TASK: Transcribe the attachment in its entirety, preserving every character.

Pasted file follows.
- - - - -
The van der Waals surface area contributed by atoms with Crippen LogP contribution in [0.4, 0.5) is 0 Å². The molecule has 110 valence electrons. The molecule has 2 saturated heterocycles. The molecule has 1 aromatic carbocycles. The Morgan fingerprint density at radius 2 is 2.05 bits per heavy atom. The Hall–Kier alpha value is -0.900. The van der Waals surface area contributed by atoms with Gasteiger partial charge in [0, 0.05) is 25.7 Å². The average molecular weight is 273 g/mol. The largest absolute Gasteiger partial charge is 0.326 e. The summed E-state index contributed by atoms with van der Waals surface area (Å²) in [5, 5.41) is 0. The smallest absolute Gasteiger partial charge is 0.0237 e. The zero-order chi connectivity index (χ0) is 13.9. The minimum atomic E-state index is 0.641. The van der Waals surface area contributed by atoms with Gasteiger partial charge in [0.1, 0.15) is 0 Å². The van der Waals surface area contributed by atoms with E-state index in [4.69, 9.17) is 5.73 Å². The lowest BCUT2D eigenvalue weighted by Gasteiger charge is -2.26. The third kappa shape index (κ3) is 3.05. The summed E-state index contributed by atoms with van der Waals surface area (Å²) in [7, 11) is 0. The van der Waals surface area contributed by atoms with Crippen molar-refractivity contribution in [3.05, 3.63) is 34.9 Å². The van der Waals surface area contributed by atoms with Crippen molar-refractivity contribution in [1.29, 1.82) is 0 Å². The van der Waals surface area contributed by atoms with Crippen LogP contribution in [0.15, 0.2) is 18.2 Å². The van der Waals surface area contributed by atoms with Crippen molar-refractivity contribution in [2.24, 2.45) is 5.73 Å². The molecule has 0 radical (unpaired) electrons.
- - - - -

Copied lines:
The van der Waals surface area contributed by atoms with Crippen LogP contribution in [0.4, 0.5) is 0 Å². The molecule has 110 valence electrons. The molecule has 2 saturated heterocycles. The molecule has 1 aromatic carbocycles. The Morgan fingerprint density at radius 2 is 2.05 bits per heavy atom. The Hall–Kier alpha value is -0.900. The van der Waals surface area contributed by atoms with Gasteiger partial charge in [0, 0.05) is 25.7 Å². The average molecular weight is 273 g/mol. The largest absolute Gasteiger partial charge is 0.326 e. The summed E-state index contributed by atoms with van der Waals surface area (Å²) in [5, 5.41) is 0. The smallest absolute Gasteiger partial charge is 0.0237 e. The zero-order chi connectivity index (χ0) is 13.9. The minimum atomic E-state index is 0.641. The van der Waals surface area contributed by atoms with Gasteiger partial charge in [0.1, 0.15) is 0 Å². The van der Waals surface area contributed by atoms with E-state index in [4.69, 9.17) is 5.73 Å². The lowest BCUT2D eigenvalue weighted by Gasteiger charge is -2.26. The third kappa shape index (κ3) is 3.05. The summed E-state index contributed by atoms with van der Waals surface area (Å²) in [7, 11) is 0. The van der Waals surface area contributed by atoms with Crippen molar-refractivity contribution in [3.05, 3.63) is 34.9 Å². The van der Waals surface area contributed by atoms with Crippen molar-refractivity contribution in [1.29, 1.82) is 0 Å². The van der Waals surface area contributed by atoms with Crippen LogP contribution in [0.15, 0.2) is 18.2 Å². The van der Waals surface area contributed by atoms with Crippen molar-refractivity contribution in [2.24, 2.45) is 5.73 Å². The molecule has 0 radical (unpaired) electrons.